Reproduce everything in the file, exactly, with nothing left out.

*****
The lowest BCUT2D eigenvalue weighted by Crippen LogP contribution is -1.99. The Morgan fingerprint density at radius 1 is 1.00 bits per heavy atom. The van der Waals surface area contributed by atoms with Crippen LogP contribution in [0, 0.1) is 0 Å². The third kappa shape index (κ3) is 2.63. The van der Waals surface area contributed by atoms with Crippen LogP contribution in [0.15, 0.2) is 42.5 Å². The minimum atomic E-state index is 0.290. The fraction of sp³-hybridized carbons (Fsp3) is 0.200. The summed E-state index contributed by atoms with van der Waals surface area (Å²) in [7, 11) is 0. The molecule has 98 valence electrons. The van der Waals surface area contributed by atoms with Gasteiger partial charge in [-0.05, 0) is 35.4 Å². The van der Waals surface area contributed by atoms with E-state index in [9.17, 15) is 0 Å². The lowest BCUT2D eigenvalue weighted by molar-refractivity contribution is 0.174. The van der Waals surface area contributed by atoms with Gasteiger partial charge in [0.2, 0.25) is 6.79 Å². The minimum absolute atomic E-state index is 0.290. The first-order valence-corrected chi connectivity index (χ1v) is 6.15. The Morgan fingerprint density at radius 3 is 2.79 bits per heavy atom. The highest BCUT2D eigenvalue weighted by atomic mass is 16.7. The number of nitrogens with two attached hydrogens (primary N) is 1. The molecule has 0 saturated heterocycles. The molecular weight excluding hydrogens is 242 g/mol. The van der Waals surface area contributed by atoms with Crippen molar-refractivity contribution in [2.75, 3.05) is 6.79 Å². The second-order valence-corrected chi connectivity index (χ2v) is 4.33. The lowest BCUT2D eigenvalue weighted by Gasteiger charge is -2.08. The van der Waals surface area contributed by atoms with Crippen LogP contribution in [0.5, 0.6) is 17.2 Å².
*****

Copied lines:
The lowest BCUT2D eigenvalue weighted by Crippen LogP contribution is -1.99. The Morgan fingerprint density at radius 1 is 1.00 bits per heavy atom. The van der Waals surface area contributed by atoms with Crippen LogP contribution in [0, 0.1) is 0 Å². The third kappa shape index (κ3) is 2.63. The van der Waals surface area contributed by atoms with Crippen LogP contribution in [0.15, 0.2) is 42.5 Å². The minimum atomic E-state index is 0.290. The fraction of sp³-hybridized carbons (Fsp3) is 0.200. The summed E-state index contributed by atoms with van der Waals surface area (Å²) in [7, 11) is 0. The molecule has 98 valence electrons. The van der Waals surface area contributed by atoms with Gasteiger partial charge in [-0.05, 0) is 35.4 Å². The van der Waals surface area contributed by atoms with E-state index in [9.17, 15) is 0 Å². The lowest BCUT2D eigenvalue weighted by molar-refractivity contribution is 0.174. The van der Waals surface area contributed by atoms with Gasteiger partial charge in [0.2, 0.25) is 6.79 Å². The minimum absolute atomic E-state index is 0.290. The first-order valence-corrected chi connectivity index (χ1v) is 6.15. The Morgan fingerprint density at radius 3 is 2.79 bits per heavy atom. The highest BCUT2D eigenvalue weighted by atomic mass is 16.7. The number of nitrogens with two attached hydrogens (primary N) is 1. The molecule has 0 saturated heterocycles. The molecular weight excluding hydrogens is 242 g/mol. The van der Waals surface area contributed by atoms with Crippen molar-refractivity contribution in [2.75, 3.05) is 6.79 Å². The second-order valence-corrected chi connectivity index (χ2v) is 4.33. The lowest BCUT2D eigenvalue weighted by Gasteiger charge is -2.08. The van der Waals surface area contributed by atoms with Crippen LogP contribution in [0.5, 0.6) is 17.2 Å².